Remember, Microsoft pays 100% of the costs related to a first party developer, but they retain 100% of the profits generated. What's the arrangement here? If Bungie retains a team to work on a Halo game, but also does other projects, and MGS publishes the Halo titles, what's the profit split? How much of the upside is Microsoft getting for being relieved of the responsibilities of paying Bungie's bills?

Anton P Nym wrote:

I was asking my father about the ramifications of the "LLC" component, and he said that the normal structure of the LLC was to limit the exposure of shareholders to liabilities in the event of debt or failure. Now, my understanding is that the new Bungie Studios LLC has only one external shareholder, Microsoft... unless I missed an IPO buried somewhere in the press release.

They're a privately held company, as opposed to a publicly held one like Microsoft. That doesn't mean there aren't other shareholders. It means they have not been named, and not being a public company, they don't have to expose who owns it. Even if they did, it would likely only lead to the name of a holding company. Who is really behind it we may never know. Was this a management buyout? Did Jones get the company back for himself? Did he bring in a team of investors, with the help of B-Hive, as part of a consortium?

Anton P Nym wrote:

So Bungie forming an LLC may be further evidence that your interpretation is correct, Narc, and that Microsoft is doing this while looking to its own interests as much as any "charitable" impulse towards Bungie.

Bill Gates, as an individual, has charitable impulses.

I don't believe Microsoft, or most companies for that matter, do. They did this because they believe it is in their best interests. Bungie did it because they believe it is in their best interests. A best case scenario works out for the benefit of both parties. I would say this is rare. If Bungie's next title were to tank and bankrupt the company, it's likely Microsoft would say "I told you so", proving that they were correct not to green-light whatever project it is Bungie wants to do that Microsoft doesn't want them to. If Bungie's next title is a smash hit, that's really good for Bungie, and pretty good for Microsoft-- but I'm betting there will be a bean-counter somewhere in the company who will be asked to tally exactly how much revenue lost this arrangement cost Microsoft, and that somebody will be blamed for it if it is high enough.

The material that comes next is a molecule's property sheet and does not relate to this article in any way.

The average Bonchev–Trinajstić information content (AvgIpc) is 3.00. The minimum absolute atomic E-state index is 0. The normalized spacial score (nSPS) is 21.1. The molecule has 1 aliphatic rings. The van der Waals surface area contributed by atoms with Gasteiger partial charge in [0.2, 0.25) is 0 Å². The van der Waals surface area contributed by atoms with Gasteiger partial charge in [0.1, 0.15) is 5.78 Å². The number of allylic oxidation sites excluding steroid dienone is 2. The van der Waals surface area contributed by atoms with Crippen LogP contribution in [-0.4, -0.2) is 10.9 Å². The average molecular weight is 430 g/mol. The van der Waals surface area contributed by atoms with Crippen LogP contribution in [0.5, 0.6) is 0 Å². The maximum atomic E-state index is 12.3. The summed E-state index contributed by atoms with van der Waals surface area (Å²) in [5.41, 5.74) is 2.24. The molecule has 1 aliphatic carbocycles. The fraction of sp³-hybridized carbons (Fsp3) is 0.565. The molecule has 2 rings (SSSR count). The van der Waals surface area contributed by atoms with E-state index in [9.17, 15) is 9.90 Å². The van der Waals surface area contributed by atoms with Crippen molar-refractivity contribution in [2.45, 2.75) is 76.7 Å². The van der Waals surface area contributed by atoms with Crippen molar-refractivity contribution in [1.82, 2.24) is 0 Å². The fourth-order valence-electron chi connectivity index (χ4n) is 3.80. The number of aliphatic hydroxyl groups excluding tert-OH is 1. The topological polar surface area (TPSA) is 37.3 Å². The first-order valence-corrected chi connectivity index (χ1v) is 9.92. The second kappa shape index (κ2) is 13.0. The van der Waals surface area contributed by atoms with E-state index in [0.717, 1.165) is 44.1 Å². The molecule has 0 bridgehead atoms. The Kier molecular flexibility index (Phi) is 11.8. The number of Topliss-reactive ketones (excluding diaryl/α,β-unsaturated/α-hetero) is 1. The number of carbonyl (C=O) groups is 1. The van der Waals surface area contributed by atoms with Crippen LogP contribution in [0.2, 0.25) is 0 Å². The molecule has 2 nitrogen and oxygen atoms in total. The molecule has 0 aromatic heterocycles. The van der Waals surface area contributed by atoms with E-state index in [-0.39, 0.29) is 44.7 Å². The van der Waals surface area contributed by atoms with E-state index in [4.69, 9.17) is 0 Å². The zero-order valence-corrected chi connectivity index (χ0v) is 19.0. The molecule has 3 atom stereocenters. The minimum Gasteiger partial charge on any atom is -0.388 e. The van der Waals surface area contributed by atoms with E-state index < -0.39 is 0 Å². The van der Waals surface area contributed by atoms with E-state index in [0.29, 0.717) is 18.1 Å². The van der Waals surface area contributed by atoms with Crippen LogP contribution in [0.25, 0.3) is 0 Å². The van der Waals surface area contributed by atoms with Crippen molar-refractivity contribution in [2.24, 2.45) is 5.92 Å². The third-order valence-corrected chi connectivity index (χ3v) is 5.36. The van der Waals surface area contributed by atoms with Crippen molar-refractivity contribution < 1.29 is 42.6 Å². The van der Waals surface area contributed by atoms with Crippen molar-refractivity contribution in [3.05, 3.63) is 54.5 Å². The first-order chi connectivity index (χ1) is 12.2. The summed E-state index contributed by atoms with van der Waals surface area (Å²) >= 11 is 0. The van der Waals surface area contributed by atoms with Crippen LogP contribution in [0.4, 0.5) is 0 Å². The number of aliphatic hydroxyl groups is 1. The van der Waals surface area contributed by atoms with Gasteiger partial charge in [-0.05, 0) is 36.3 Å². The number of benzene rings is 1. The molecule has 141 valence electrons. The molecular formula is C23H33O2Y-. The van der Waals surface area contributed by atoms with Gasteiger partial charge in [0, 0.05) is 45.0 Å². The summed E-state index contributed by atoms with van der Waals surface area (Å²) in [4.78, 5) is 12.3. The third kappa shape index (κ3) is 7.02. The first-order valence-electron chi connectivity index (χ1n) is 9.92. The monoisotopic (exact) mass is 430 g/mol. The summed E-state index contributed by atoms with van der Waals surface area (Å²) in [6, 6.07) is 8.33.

Perhaps some kind of compromise has been struck; a deal whereby Bungie gets nominal independence, pays its own bills, but gets less of the revenues that a completely independent developer would get, and Microsoft gets more than what it would from a typical third party developer, in exchange for letting a majority stake go at a reasonable price. That seems possible, if not likely.

Anton P Nym wrote:

-- Steve never thought that Microsoft would let the goose that lays golden eggs go free-range, but after your analysis sees that it actually makes sense by their lights.

That analogy keeps occurring to me, too. Unlike geese, however, you can't make people do things they don't want. Jones could quit and likely take a lot of people with him, probably key ones. Sure, he wouldn't get Halo or the Bungie brand, but those may be worth a lot less without him. And we still don't know, and may never know (thanks, Leela) what teeth were put into the original purchase agreement that assured Bungie of the degree of freedom that they achieve; something that I suspect is unprecedented amongst Microsoft acquisitions.

The cocktail napkin analysis said that between the two founders, Jones was the creative coder and Seropian was the business maven. Predictably, Seropian left to do another company because there's no room for that kind of entrepreneurship inside a large organization like Microsoft.

But I tend to think the acumen required to pull off this deal-- essentially, getting Microsoft to buy your company from you, increase its value several times while publishing three hit games, and then somehow get that company back-- is impressive indeed.

Anton P Nym wrote:

PS: I totally think they're wrong on the "crash and burn" risk, but what the heck; even in the case that Pimps at Sea makes Halo look like Psychonauts MS shareholders stand to gain with a lot less investment. It actually does work both ways.

Yes, but perhaps not as much, unless there is a unique revenue-sharing agreement in place. The more I think about it, the more I think this has to be a pretty interestingly-structured deal.


Rampant for over se7en years.